To assess views about the optimal composition of MC, we asked, “B10. Marijuana contains more than 60 active compounds. In general, do you prefer marijuana strains rich in tetrahydrocannabinol (THC) or cannabidiol for oncology patients?” Response options included “rich in tetrahydrocannabinol (THC),” “rich in cannabidiol,” “rich in both,” “no preference,” “I do not support medical marijuana use of any sort,” and “I don’t know.”
The questions that, based on the cognitive interview data, did not require DK responses included items such as: How concerned are you that smoking marijuana could increase the risk of infection in immunocompromised oncology patients? (Very concerned/Somewhat concerned/A little concerned/Not at all concerned); From which of the following sources do you get the majority of your information on medical marijuana? (Peer-reviewed sources/Non peer-reviewed sources/Dispensaries/ Patients and families/Other sources).
Prespecified predictor variables included personal characteristics such as age, gender, and race/ethnicity; medical practice characteristics such as whether an oncologist treated adults, children, or both; whether they practiced in a state permitting MC (based on self-report); cancer patient volume; and whether they viewed themselves as having sufficient knowledge to make MC recommendations (based on a Yes/No question “Do you feel you have sufficient knowledge about the medicinal use of marijuana to make recommendations to oncology patients?”).
To examine possible associations between DK responses and independent variables (such as respondents’ demographic characteristics, type of professional practice, and whether they believed themselves to have sufficient knowledge to make MC recommendations), we looked at DK data for each question on the survey that included a DK option. For each of the battery items, we computed two variable types — “everDK,” which selected respondents who marked DK for at least one question in the battery (i.e., B3everDK, B6everDK, and B8everDK) and “allDK,” which selected respondents who marked DK for all the questions in the battery (i.e., B3allDK, B6allDK, and B8allDK). We cross-tabulated each “everDK” variable; each “allDK” variable; and each single DK item (B4DK, B9DK, and B10DK) with respondent background characteristics and the sufficient knowledge variable (B11), and for each crosstab, we ran a Pearson chi-square test.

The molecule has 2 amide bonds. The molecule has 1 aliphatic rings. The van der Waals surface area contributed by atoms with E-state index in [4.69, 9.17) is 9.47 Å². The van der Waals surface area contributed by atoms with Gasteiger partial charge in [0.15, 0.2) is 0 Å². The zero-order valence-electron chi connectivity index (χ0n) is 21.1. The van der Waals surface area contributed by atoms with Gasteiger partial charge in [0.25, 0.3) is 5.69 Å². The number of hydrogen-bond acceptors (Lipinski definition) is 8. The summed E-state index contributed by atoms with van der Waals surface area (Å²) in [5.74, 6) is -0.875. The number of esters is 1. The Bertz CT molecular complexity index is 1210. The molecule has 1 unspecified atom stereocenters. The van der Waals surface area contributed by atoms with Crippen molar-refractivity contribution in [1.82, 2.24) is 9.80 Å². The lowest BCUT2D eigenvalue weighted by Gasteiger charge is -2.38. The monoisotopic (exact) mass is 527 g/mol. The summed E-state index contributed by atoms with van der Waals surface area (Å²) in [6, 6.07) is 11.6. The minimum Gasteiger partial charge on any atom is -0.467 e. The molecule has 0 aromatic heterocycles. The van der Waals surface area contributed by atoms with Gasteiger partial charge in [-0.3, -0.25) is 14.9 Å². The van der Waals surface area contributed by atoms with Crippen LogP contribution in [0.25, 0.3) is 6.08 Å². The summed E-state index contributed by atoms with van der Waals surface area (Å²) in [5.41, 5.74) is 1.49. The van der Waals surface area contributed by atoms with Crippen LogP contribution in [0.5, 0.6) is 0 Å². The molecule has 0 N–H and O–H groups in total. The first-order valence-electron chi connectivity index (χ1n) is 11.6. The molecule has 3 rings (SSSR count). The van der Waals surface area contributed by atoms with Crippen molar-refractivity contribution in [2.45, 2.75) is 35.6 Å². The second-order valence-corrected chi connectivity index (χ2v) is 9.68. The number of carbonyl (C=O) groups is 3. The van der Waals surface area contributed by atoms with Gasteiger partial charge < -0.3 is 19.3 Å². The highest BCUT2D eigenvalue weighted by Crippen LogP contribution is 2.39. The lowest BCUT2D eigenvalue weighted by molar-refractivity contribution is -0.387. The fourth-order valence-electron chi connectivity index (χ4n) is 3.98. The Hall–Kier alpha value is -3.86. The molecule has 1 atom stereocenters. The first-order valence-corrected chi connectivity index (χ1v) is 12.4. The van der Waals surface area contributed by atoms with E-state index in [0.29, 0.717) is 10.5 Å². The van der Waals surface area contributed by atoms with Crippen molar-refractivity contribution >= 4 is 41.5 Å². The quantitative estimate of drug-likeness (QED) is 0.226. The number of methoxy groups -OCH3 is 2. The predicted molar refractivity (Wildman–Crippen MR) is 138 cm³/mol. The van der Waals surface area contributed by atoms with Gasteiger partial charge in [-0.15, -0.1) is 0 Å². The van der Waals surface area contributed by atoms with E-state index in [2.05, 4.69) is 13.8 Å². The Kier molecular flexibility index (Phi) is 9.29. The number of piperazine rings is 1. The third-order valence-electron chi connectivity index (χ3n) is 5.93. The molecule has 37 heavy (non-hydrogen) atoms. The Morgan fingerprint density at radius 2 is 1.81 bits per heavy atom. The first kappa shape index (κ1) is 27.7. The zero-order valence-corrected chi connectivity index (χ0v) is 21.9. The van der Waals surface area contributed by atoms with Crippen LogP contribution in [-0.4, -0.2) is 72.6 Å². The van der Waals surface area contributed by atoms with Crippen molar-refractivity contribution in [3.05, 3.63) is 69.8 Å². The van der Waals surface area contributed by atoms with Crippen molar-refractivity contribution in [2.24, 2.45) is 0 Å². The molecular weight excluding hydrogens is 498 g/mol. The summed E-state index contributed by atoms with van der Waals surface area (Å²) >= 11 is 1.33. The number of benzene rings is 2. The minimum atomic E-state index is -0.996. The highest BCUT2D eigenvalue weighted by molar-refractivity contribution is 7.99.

To look at the distribution of DK responses within dichotomous responses (Yes/No) to the sufficient knowledge question, we constructed bar graphs for the sum of DK responses in each battery item (B3, B6, and B8), as well as for the sum of all DK responses in the survey. We also ran the logistic regressions for each of the nine variables and controlled for all predictor variables as specified previously. Finally, we conducted a Mann-Whitney test to compare medians for all DK responses within Yes and No responses to the sufficient knowledge question. All analyses were carried out using IBM SPSS V.20.
The results of the overall survey are presented elsewhere (Braun et al. 2018). In brief, of 400 initially sampled oncologists, 237 of the 376 eligible respondents completed the survey, yielding a final response rate of 63.0% (AAPOR RR4). The majority of respondents were male (65.0%), white, non-Hispanic (57.0%), and practicing in a state that permitted MC (53.2%) (see Table 1 in Appendix). Seventy percent of all respondents believed that they did not have sufficient knowledge about MC to make recommendations.